- India is opposed to Chinese research vessels berthed
- Is Sri Lanka the evil eye of geopolitics?
- SL, seeks equal ties with all the key countries - US, Japan, India and China
By Kelum Bandara
After the Chinese research vessel Shi Yang 6 which is scheduled to reach Sri Lanka on October 26, another similar ship ‘Xiang Yang Hong 03’ is scheduled to berth in a Sri Lankan port later in January, next year triggering geopolitical concerns that fix Sri Lanka’s foreign policy handlers in a tricky situation to balance out its interests with other players in the region, particularly India.
Despite India’s resistance, Sri Lanka permitted Shi Yang 6 to arrive in Sri Lankan waters in October to carry out research in the Indian Ocean in partnership with National Aquatic Resources Research and Development Agency (NARA).
An informed source said a team of officials from the NARA would board Shi Yang 6 to observe research activities, an act widely seen by Sri Lankan interlocutors as an attempt by the government to signal to the countries which are at loggerheads with China that Sri Lanka is privy to what is transpiring in the whole process and to make sure that it will pose no security threat to any third country.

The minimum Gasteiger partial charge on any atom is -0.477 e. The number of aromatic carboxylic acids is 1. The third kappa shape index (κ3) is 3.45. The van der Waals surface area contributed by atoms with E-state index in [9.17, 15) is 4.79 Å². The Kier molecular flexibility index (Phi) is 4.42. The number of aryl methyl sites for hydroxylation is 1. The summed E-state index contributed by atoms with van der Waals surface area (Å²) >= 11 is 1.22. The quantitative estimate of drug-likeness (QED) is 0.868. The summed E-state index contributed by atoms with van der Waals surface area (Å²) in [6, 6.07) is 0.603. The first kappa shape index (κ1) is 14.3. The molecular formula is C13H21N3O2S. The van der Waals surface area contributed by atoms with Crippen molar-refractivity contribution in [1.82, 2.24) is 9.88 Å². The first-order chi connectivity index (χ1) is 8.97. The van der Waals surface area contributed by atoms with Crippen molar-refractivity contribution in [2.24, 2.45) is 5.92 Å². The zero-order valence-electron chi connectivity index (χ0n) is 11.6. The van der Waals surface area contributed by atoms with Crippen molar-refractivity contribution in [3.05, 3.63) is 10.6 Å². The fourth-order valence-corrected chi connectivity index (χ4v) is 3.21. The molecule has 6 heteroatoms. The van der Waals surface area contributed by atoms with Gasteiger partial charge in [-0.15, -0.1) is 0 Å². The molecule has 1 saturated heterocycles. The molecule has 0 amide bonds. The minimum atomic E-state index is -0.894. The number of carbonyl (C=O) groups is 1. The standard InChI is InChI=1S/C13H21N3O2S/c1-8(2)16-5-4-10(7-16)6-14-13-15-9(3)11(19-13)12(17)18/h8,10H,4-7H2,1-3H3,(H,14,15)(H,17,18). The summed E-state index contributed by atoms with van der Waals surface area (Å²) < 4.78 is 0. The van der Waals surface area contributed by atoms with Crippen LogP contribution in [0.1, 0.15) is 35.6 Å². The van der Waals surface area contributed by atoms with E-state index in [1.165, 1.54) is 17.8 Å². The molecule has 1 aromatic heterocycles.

Sri Lanka, as a country, seeks equal ties with all the key countries - the United States, Japan, India and China. It says it advocates a neutral foreign policy. However, India, Japan and the United States are skeptical about Chinese maritime activities in the Sri Lankan territorial waters since they fear that it is part of a major effort by China to systematically map the seabed across the vast swath of the Indian Ocean. They fear hydrographic data, collected in the process, can be used for security related purposes later.
Nevertheless, Sri Lanka insists that it is a neutral venue open to all the countries, and won’t allow its territory, be it sea, airspace or land, to be used against the security interests of another country, particularly India.
Still, India feels uncertain. A top source familiar with Indian affairs said Sri Lanka’s neutral position is acceptable but it is doubtful for India whether Sri Lanka, being economically weak, has the strength to maintain such an approach. The source cited India itself as an example. India purchases fuel from Russia despite objection by the United States. India can act in this way because it is powerful enough to resist any pressure in the preservation of its interests. Does Sri Lanka have?
Daily Mirror learns that China is adamant that it sends its research vessels. It is not ready to budge down from its stand merely due to the pressure from a third country.